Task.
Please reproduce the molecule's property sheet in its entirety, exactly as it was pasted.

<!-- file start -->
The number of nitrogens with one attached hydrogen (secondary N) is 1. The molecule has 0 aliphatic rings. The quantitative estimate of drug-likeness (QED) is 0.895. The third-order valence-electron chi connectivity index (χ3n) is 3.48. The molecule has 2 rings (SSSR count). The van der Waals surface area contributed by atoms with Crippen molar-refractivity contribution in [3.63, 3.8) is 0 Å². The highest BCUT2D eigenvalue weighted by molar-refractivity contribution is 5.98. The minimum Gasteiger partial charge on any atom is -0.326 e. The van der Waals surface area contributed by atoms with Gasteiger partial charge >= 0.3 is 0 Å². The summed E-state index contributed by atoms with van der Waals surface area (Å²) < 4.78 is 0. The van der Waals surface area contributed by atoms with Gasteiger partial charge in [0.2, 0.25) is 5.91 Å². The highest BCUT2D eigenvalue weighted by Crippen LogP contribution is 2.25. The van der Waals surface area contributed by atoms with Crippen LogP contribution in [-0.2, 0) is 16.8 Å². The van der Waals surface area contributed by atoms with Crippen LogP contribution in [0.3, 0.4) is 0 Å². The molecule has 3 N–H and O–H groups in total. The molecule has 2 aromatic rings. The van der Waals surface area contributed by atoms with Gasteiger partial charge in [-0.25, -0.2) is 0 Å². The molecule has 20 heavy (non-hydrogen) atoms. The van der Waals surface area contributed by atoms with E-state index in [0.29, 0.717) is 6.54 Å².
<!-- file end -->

The number of nitrogens with one attached hydrogen (secondary N) is 1. The molecule has 0 aliphatic rings. The quantitative estimate of drug-likeness (QED) is 0.895. The third-order valence-electron chi connectivity index (χ3n) is 3.48. The molecule has 2 rings (SSSR count). The van der Waals surface area contributed by atoms with Crippen molar-refractivity contribution in [3.63, 3.8) is 0 Å². The highest BCUT2D eigenvalue weighted by molar-refractivity contribution is 5.98. The minimum Gasteiger partial charge on any atom is -0.326 e. The van der Waals surface area contributed by atoms with Gasteiger partial charge >= 0.3 is 0 Å². The summed E-state index contributed by atoms with van der Waals surface area (Å²) < 4.78 is 0. The van der Waals surface area contributed by atoms with Gasteiger partial charge in [0.2, 0.25) is 5.91 Å². The highest BCUT2D eigenvalue weighted by Crippen LogP contribution is 2.25. The van der Waals surface area contributed by atoms with Crippen LogP contribution in [-0.2, 0) is 16.8 Å². The van der Waals surface area contributed by atoms with Crippen LogP contribution in [0.3, 0.4) is 0 Å². The molecule has 3 N–H and O–H groups in total. The molecule has 2 aromatic rings. The van der Waals surface area contributed by atoms with Gasteiger partial charge in [-0.25, -0.2) is 0 Å². The molecule has 20 heavy (non-hydrogen) atoms. The van der Waals surface area contributed by atoms with E-state index in [0.29, 0.717) is 6.54 Å².